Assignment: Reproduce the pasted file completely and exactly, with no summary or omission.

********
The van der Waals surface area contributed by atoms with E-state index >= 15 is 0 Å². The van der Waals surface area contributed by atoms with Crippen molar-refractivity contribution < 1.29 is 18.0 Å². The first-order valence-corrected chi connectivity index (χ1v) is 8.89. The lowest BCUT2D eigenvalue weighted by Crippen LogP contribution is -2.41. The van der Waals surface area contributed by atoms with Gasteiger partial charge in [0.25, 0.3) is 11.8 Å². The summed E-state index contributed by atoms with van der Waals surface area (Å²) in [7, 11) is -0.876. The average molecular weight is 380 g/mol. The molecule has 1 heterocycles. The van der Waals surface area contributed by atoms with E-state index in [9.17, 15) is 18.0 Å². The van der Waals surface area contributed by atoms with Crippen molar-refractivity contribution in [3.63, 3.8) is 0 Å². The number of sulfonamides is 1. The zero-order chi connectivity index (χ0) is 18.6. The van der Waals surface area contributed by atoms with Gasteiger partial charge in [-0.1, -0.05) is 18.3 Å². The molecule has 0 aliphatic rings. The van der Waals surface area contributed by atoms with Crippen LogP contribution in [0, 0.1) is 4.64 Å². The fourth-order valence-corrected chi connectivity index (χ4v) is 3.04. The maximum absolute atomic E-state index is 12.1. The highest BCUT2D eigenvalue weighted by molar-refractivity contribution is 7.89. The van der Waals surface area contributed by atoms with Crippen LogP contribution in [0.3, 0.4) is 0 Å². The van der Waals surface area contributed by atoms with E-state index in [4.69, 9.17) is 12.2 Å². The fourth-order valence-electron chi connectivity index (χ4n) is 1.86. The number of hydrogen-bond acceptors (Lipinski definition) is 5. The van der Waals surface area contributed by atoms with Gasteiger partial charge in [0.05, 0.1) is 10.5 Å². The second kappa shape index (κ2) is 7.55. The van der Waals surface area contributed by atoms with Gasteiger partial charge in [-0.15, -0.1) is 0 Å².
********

The van der Waals surface area contributed by atoms with E-state index >= 15 is 0 Å². The van der Waals surface area contributed by atoms with Crippen molar-refractivity contribution < 1.29 is 18.0 Å². The first-order valence-corrected chi connectivity index (χ1v) is 8.89. The lowest BCUT2D eigenvalue weighted by Crippen LogP contribution is -2.41. The van der Waals surface area contributed by atoms with Gasteiger partial charge in [0.25, 0.3) is 11.8 Å². The summed E-state index contributed by atoms with van der Waals surface area (Å²) in [7, 11) is -0.876. The average molecular weight is 380 g/mol. The molecule has 1 heterocycles. The van der Waals surface area contributed by atoms with E-state index in [9.17, 15) is 18.0 Å². The van der Waals surface area contributed by atoms with Crippen molar-refractivity contribution in [3.63, 3.8) is 0 Å². The number of sulfonamides is 1. The zero-order chi connectivity index (χ0) is 18.6. The van der Waals surface area contributed by atoms with Gasteiger partial charge in [-0.1, -0.05) is 18.3 Å². The molecule has 0 aliphatic rings. The van der Waals surface area contributed by atoms with Crippen LogP contribution in [0, 0.1) is 4.64 Å². The fourth-order valence-corrected chi connectivity index (χ4v) is 3.04. The maximum absolute atomic E-state index is 12.1. The highest BCUT2D eigenvalue weighted by molar-refractivity contribution is 7.89. The van der Waals surface area contributed by atoms with Crippen LogP contribution in [0.3, 0.4) is 0 Å². The van der Waals surface area contributed by atoms with E-state index in [4.69, 9.17) is 12.2 Å². The fourth-order valence-electron chi connectivity index (χ4n) is 1.86. The number of hydrogen-bond acceptors (Lipinski definition) is 5. The van der Waals surface area contributed by atoms with Gasteiger partial charge in [0.05, 0.1) is 10.5 Å². The second kappa shape index (κ2) is 7.55. The van der Waals surface area contributed by atoms with Gasteiger partial charge in [-0.15, -0.1) is 0 Å².